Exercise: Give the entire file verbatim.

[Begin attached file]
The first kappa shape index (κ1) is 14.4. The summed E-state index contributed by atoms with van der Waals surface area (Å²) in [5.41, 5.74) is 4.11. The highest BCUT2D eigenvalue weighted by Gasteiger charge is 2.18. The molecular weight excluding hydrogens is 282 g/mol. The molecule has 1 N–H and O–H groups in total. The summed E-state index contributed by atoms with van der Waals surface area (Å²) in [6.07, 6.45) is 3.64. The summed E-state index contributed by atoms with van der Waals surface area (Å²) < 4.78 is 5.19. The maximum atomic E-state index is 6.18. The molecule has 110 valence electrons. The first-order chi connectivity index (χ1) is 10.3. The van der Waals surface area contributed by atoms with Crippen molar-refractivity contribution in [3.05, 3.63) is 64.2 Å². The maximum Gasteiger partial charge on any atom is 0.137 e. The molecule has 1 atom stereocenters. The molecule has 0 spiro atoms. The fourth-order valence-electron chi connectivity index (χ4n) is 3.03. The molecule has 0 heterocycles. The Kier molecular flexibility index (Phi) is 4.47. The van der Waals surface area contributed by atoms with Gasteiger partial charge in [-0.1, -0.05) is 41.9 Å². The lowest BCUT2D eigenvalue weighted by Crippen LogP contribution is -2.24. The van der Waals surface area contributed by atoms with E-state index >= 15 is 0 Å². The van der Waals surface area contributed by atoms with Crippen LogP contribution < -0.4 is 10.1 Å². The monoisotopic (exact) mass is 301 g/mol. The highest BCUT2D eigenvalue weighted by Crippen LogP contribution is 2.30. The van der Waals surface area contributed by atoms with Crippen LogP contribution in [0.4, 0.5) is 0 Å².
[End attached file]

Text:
The first kappa shape index (κ1) is 14.4. The summed E-state index contributed by atoms with van der Waals surface area (Å²) in [5.41, 5.74) is 4.11. The highest BCUT2D eigenvalue weighted by Gasteiger charge is 2.18. The molecular weight excluding hydrogens is 282 g/mol. The molecule has 1 N–H and O–H groups in total. The summed E-state index contributed by atoms with van der Waals surface area (Å²) in [6.07, 6.45) is 3.64. The summed E-state index contributed by atoms with van der Waals surface area (Å²) < 4.78 is 5.19. The maximum atomic E-state index is 6.18. The molecule has 110 valence electrons. The first-order chi connectivity index (χ1) is 10.3. The van der Waals surface area contributed by atoms with Crippen molar-refractivity contribution in [3.05, 3.63) is 64.2 Å². The maximum Gasteiger partial charge on any atom is 0.137 e. The molecule has 1 atom stereocenters. The molecule has 0 spiro atoms. The fourth-order valence-electron chi connectivity index (χ4n) is 3.03. The molecule has 0 heterocycles. The Kier molecular flexibility index (Phi) is 4.47. The van der Waals surface area contributed by atoms with Gasteiger partial charge in [-0.1, -0.05) is 41.9 Å². The lowest BCUT2D eigenvalue weighted by Crippen LogP contribution is -2.24. The van der Waals surface area contributed by atoms with E-state index >= 15 is 0 Å². The van der Waals surface area contributed by atoms with Crippen LogP contribution < -0.4 is 10.1 Å². The monoisotopic (exact) mass is 301 g/mol. The highest BCUT2D eigenvalue weighted by Crippen LogP contribution is 2.30. The van der Waals surface area contributed by atoms with Crippen LogP contribution in [0.4, 0.5) is 0 Å².